B2B's Operational and Risk Implications.
In recent months, major corporations have taken -- or signaled plans to take -- equity interest in business-to-business (B2B) exchanges or participate in them. Changes in relationships with suppliers and wholesalers, as well as internal changes in procurement and credit, create new challenges, as well as regulatory and legal concerns. Besides the risks from the operator and investor side, risk concerns apply to the individual buyers and sellers.
Compared to business-to-consumer (B2C), B2B transactions and relationships tend to be far more complex and long-term. They're typically expressed in contracts and involve bigger dollars. The size of B2B orders ranges from $50,000 to $250,000, although some individual transactions are much larger. The average B2B transaction is $75,000 - 1,000 times the $75 average for B2C.
Pricing in B2B is determined in negotiated, long-term contracts, auctions and catalog purchases. Value, trust and partnerships or equity interest will drive the selection for the e-market or portal. Availability and fulfillment details are more important. Payment will involve a variety of mechanisms, including letters of credit, procurement cards, escrows and more complex payments systems.
Despite the myriad of opportunities associated with online B2B exchanges, companies sponsoring, participating or investing in them face a wide range of risks and will need approaches to deal with them. Because an exchange may operate as an independent company separated from its original equiment manufacturers (OEM) investors, the risk management function may not transfer easily to the new company.
Consequently, businesses involved in B2B exchanges need to identify and assess risk, and then develop corollary risk prevention, mitigation and financing efforts. It is important to carefully consider the business issues facing the exchange; related decisions will help determine the corresponding risks.
Strategic Business Issues
Let's face it: There is no guarantee that suppliers/buyers will come and that a critical level of transactions will be achieved. Suppliers are concerned about control from OEM-created exchanges and squeezed margins. Established procurement management practices are slow to change, and many managers may adopt a wait-and see-attitude. Consider these strategic questions:
1. How will the online exchange increase efficiencies and/or lower prices?
2. Why will companies choose to do business on the exchange?
3. Will there be problems integrating IT systems between the exchange and the potential suppliers and customers?
4. Will participating companies still maintain relationships with their traditional suppliers and customers?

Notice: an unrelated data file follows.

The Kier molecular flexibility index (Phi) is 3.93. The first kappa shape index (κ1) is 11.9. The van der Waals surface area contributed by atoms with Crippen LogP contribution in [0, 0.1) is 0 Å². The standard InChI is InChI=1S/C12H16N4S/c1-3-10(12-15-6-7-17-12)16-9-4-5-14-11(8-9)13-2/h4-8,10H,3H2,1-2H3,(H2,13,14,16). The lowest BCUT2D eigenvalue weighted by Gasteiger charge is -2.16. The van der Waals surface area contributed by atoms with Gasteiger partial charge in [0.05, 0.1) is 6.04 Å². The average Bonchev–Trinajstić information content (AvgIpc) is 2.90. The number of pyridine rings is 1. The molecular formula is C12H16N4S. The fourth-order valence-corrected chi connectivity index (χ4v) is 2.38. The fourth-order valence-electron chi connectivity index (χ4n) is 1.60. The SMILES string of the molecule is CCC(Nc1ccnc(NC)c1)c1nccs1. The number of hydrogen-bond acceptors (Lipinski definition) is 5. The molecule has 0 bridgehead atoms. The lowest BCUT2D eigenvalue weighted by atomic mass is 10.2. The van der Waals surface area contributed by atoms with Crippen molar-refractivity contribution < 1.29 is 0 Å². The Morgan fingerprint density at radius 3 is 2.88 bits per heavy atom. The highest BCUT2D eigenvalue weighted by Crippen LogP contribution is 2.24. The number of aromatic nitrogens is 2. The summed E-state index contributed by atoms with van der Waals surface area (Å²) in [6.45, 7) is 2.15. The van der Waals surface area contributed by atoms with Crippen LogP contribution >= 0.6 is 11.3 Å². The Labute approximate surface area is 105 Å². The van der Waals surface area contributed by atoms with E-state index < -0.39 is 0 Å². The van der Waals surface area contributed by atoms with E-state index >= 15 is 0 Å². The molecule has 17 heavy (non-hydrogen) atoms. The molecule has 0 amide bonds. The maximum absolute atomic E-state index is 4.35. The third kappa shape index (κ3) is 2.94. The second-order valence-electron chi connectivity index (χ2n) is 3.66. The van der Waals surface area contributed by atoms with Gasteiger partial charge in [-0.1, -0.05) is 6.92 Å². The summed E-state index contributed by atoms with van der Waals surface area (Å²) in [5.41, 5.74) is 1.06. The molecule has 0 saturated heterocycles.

5. How willing will procurement managers be to change to the new on-line environment, and what are their issues?
6. Will there be financial or technical requirements or qualifications to join the exchange? If there are membership requirements, what process will be in place to credential the members?
7. Will certain large purchasers refuse to do business with any supplier not a member of the exchange?
8. Will the exchange become involved in contracts between buyers and sellers? For example, will the exchange assume any risk for a false bid or for non-delivery or non-payment pursuant to a contract made on the exchange?
9. What will be the standard contract terms and methods of payment?
10. Will the exchange receive payments or process payments for goods or services sold on the exchange?
11. Will the exchange hold funds for any period of time?
12. Will the exchange monitor product delivery to see that contracts are fulfilled?
13. Will the exchange provide a dispute resolution mechanism for buyers and sellers unhappy with what they receive?
14. Will an independent board of directors manage the exchange? If so, how will the board and management be selected?
15. How will larger owners of the exchange assure other participants that they will not use the exchange for their own benefit?
B2B online exchanges can encounter antitrust issues in their formation and operation. Indeed, some of the strategic issues outlined above may have regulatory implications and could give rise to concerns about price-fixing, unlawful tying, refusal to deal, deceptive trade practices, etc. The U.S. and Europe have published guidelines on this subject.
While the FTC has considered antitrust issues related to large B2B exchanges, it is prudent to make sure the exchange in formation plays by the rules. The key areas are: